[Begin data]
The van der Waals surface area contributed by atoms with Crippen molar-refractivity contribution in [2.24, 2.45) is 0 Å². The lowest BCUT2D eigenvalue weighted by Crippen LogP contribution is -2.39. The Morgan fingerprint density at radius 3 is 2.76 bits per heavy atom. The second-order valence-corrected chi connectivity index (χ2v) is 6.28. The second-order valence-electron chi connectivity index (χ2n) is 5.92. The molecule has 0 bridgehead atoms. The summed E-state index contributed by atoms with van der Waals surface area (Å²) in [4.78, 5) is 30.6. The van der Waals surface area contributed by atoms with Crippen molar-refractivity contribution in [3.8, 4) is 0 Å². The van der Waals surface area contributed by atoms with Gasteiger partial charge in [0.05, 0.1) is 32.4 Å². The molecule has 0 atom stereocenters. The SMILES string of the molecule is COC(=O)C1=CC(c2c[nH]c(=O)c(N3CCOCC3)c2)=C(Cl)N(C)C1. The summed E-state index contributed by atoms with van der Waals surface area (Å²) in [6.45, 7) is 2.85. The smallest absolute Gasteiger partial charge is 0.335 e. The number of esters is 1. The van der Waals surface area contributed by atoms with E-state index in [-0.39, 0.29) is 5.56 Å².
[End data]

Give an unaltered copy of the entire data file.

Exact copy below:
The van der Waals surface area contributed by atoms with Crippen molar-refractivity contribution in [2.24, 2.45) is 0 Å². The lowest BCUT2D eigenvalue weighted by Crippen LogP contribution is -2.39. The Morgan fingerprint density at radius 3 is 2.76 bits per heavy atom. The second-order valence-corrected chi connectivity index (χ2v) is 6.28. The second-order valence-electron chi connectivity index (χ2n) is 5.92. The molecule has 0 bridgehead atoms. The summed E-state index contributed by atoms with van der Waals surface area (Å²) in [4.78, 5) is 30.6. The van der Waals surface area contributed by atoms with Crippen molar-refractivity contribution in [3.8, 4) is 0 Å². The van der Waals surface area contributed by atoms with Gasteiger partial charge in [0.05, 0.1) is 32.4 Å². The molecule has 0 atom stereocenters. The SMILES string of the molecule is COC(=O)C1=CC(c2c[nH]c(=O)c(N3CCOCC3)c2)=C(Cl)N(C)C1. The summed E-state index contributed by atoms with van der Waals surface area (Å²) in [6.45, 7) is 2.85. The smallest absolute Gasteiger partial charge is 0.335 e. The number of esters is 1. The van der Waals surface area contributed by atoms with E-state index in [-0.39, 0.29) is 5.56 Å².